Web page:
A California federal court has allowed most of the claims to proceed in a lawsuit alleging that Marie Callendar’s baking mixes are labeled “all natural” despite containing the synthetic ingredient Sodium Acid Pyrophosphate. Musgrave v. ICC/Marie Callendar’s Gourmet Prods. Div., No. 14-2006 (U.S. Dist. Ct., N.D. Cal., order entered February 5, 2015). The court dismissed the plaintiff’s request for an injunction and unjust enrichment claim but denied the food company’s motion to dismiss all other claims.
The court assessed each argument in the motion to dismiss in turn, finding first that the plaintiff’s claims were not preempted by the Federal Food, Drug, and Cosmetic Act or subject to the primary jurisdiction of the U.S. Food and Drug Administration. It then discussed whether a reasonable consumer would be deceived by the term “natural” on the baking mixes. The court dismissed the food company’s argument that the plaintiff offered inconsistent meanings of “natural” because he did not need to “allege that every consumer shares the same definition of ‘all natural,’ only that a reasonable consumer could interpret these words to exclude synthetic compounds.” The court also accepted the plaintiff’s argument that the premium he paid for the “all natural” baking mixes was sufficient to be an economic injury.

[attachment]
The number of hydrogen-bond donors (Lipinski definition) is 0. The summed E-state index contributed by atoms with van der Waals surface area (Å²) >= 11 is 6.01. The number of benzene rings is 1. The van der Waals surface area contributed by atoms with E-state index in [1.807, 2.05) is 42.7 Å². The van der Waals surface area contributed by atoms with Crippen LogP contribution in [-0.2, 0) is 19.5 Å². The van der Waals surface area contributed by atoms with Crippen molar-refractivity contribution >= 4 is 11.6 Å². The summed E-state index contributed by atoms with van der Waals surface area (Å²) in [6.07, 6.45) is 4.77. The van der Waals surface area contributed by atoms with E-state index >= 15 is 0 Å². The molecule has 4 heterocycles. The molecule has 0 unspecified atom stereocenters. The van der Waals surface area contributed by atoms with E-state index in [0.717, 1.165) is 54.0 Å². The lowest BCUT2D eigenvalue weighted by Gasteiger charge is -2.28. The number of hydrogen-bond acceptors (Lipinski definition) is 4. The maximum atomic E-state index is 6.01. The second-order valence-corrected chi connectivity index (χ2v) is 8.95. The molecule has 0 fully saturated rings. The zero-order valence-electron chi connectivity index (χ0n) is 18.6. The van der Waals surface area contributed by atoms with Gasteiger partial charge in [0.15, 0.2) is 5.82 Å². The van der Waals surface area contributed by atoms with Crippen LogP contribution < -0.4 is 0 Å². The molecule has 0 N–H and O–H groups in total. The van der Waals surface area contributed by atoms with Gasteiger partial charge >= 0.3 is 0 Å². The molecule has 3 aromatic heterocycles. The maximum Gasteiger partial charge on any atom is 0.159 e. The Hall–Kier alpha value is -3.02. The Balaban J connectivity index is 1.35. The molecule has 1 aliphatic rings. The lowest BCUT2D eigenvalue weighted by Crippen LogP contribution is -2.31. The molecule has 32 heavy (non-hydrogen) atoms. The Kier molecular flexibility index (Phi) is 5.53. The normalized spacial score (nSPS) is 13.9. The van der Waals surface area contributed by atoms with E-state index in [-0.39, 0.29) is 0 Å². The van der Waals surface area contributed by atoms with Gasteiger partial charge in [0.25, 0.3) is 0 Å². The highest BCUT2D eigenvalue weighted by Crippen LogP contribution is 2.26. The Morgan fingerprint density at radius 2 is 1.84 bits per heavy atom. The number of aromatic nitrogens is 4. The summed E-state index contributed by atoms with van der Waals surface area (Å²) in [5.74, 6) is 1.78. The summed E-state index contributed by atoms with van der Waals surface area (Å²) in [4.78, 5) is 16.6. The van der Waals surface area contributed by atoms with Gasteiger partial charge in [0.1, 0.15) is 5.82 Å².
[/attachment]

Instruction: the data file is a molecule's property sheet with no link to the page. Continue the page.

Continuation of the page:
The plaintiff also had standing to sue, even for those products he did not personally purchase, because whether he could properly represent the proposed class was an issue for the class certification stage. The court also preserved the breach of contract claim because the meaning of unambiguous or uncertain contract terms—”all natural”—should be determined at a later stage as well.